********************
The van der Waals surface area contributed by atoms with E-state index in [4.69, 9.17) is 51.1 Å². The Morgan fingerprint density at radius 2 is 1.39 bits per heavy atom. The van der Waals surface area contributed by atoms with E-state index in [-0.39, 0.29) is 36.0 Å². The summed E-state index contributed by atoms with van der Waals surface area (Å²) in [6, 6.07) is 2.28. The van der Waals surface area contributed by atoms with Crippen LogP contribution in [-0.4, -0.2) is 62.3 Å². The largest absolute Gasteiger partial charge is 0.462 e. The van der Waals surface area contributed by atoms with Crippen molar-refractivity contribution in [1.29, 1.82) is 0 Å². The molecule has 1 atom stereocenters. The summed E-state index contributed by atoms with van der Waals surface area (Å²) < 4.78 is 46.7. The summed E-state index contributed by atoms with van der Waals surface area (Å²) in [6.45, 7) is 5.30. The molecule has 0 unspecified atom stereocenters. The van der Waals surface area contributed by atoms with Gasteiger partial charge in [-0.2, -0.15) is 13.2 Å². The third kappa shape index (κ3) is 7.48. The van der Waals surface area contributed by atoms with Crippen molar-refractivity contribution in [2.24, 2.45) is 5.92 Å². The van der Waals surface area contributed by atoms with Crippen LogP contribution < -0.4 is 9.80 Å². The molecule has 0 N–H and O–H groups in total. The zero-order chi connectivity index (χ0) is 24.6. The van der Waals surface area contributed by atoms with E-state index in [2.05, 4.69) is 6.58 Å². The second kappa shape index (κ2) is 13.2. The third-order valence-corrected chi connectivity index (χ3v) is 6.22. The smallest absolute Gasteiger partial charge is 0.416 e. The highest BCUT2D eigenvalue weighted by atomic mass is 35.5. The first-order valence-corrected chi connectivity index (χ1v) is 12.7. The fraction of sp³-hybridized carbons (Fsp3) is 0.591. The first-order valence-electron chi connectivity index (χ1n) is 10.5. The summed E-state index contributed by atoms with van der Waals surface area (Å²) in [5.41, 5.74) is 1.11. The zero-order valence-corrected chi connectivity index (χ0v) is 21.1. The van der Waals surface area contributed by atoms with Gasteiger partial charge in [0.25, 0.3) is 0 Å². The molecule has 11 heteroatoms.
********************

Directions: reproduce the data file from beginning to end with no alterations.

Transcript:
The van der Waals surface area contributed by atoms with E-state index in [4.69, 9.17) is 51.1 Å². The Morgan fingerprint density at radius 2 is 1.39 bits per heavy atom. The van der Waals surface area contributed by atoms with E-state index in [-0.39, 0.29) is 36.0 Å². The summed E-state index contributed by atoms with van der Waals surface area (Å²) in [6, 6.07) is 2.28. The van der Waals surface area contributed by atoms with Crippen LogP contribution in [-0.4, -0.2) is 62.3 Å². The largest absolute Gasteiger partial charge is 0.462 e. The van der Waals surface area contributed by atoms with Crippen molar-refractivity contribution in [1.29, 1.82) is 0 Å². The molecule has 1 atom stereocenters. The summed E-state index contributed by atoms with van der Waals surface area (Å²) < 4.78 is 46.7. The summed E-state index contributed by atoms with van der Waals surface area (Å²) in [6.45, 7) is 5.30. The molecule has 0 unspecified atom stereocenters. The van der Waals surface area contributed by atoms with Gasteiger partial charge in [-0.2, -0.15) is 13.2 Å². The third kappa shape index (κ3) is 7.48. The van der Waals surface area contributed by atoms with Crippen molar-refractivity contribution in [2.24, 2.45) is 5.92 Å². The van der Waals surface area contributed by atoms with Crippen LogP contribution < -0.4 is 9.80 Å². The molecule has 0 N–H and O–H groups in total. The zero-order chi connectivity index (χ0) is 24.6. The van der Waals surface area contributed by atoms with E-state index in [2.05, 4.69) is 6.58 Å². The second kappa shape index (κ2) is 13.2. The third-order valence-corrected chi connectivity index (χ3v) is 6.22. The smallest absolute Gasteiger partial charge is 0.416 e. The highest BCUT2D eigenvalue weighted by atomic mass is 35.5. The first-order valence-corrected chi connectivity index (χ1v) is 12.7. The fraction of sp³-hybridized carbons (Fsp3) is 0.591. The first-order valence-electron chi connectivity index (χ1n) is 10.5. The summed E-state index contributed by atoms with van der Waals surface area (Å²) in [5.41, 5.74) is 1.11. The zero-order valence-corrected chi connectivity index (χ0v) is 21.1. The van der Waals surface area contributed by atoms with Gasteiger partial charge in [0.25, 0.3) is 0 Å². The molecule has 11 heteroatoms.